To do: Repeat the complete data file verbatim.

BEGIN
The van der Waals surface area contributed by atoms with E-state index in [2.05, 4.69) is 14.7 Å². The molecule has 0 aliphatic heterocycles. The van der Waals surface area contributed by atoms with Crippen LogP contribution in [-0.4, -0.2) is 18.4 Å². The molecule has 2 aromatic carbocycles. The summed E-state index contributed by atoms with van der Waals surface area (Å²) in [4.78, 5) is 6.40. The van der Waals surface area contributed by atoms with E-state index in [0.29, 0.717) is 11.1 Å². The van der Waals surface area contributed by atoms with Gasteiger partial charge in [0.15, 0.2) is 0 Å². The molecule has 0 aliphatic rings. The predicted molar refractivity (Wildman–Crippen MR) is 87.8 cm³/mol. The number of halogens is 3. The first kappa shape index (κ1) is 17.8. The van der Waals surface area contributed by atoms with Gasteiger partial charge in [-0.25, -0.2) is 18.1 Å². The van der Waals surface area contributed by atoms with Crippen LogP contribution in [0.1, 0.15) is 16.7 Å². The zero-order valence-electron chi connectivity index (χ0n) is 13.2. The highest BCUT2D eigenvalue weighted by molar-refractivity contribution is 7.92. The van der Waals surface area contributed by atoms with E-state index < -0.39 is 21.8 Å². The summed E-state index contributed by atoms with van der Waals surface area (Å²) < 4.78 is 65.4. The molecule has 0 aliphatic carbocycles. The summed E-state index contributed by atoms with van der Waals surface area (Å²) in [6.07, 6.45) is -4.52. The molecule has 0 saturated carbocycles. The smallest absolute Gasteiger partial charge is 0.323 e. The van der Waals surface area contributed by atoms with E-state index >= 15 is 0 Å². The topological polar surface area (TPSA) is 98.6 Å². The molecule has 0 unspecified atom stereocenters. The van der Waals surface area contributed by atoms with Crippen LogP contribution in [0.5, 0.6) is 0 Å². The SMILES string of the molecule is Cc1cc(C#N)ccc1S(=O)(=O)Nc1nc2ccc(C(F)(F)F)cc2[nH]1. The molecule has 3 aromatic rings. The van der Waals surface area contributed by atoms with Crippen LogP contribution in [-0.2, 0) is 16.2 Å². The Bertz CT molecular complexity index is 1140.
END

The van der Waals surface area contributed by atoms with E-state index in [2.05, 4.69) is 14.7 Å². The molecule has 0 aliphatic heterocycles. The van der Waals surface area contributed by atoms with Crippen LogP contribution in [-0.4, -0.2) is 18.4 Å². The molecule has 2 aromatic carbocycles. The summed E-state index contributed by atoms with van der Waals surface area (Å²) in [4.78, 5) is 6.40. The van der Waals surface area contributed by atoms with E-state index in [0.29, 0.717) is 11.1 Å². The van der Waals surface area contributed by atoms with Gasteiger partial charge in [0.15, 0.2) is 0 Å². The molecule has 0 aliphatic rings. The predicted molar refractivity (Wildman–Crippen MR) is 87.8 cm³/mol. The number of halogens is 3. The first kappa shape index (κ1) is 17.8. The van der Waals surface area contributed by atoms with Gasteiger partial charge in [-0.25, -0.2) is 18.1 Å². The van der Waals surface area contributed by atoms with Crippen LogP contribution in [0.1, 0.15) is 16.7 Å². The zero-order valence-electron chi connectivity index (χ0n) is 13.2. The highest BCUT2D eigenvalue weighted by molar-refractivity contribution is 7.92. The van der Waals surface area contributed by atoms with E-state index < -0.39 is 21.8 Å². The summed E-state index contributed by atoms with van der Waals surface area (Å²) < 4.78 is 65.4. The molecule has 0 aliphatic carbocycles. The summed E-state index contributed by atoms with van der Waals surface area (Å²) in [6.07, 6.45) is -4.52. The molecule has 0 saturated carbocycles. The smallest absolute Gasteiger partial charge is 0.323 e. The van der Waals surface area contributed by atoms with E-state index >= 15 is 0 Å². The topological polar surface area (TPSA) is 98.6 Å². The molecule has 0 unspecified atom stereocenters. The van der Waals surface area contributed by atoms with Crippen LogP contribution in [0.5, 0.6) is 0 Å². The SMILES string of the molecule is Cc1cc(C#N)ccc1S(=O)(=O)Nc1nc2ccc(C(F)(F)F)cc2[nH]1. The molecule has 3 aromatic rings. The van der Waals surface area contributed by atoms with Crippen LogP contribution in [-0.2, 0) is 16.2 Å². The Bertz CT molecular complexity index is 1140.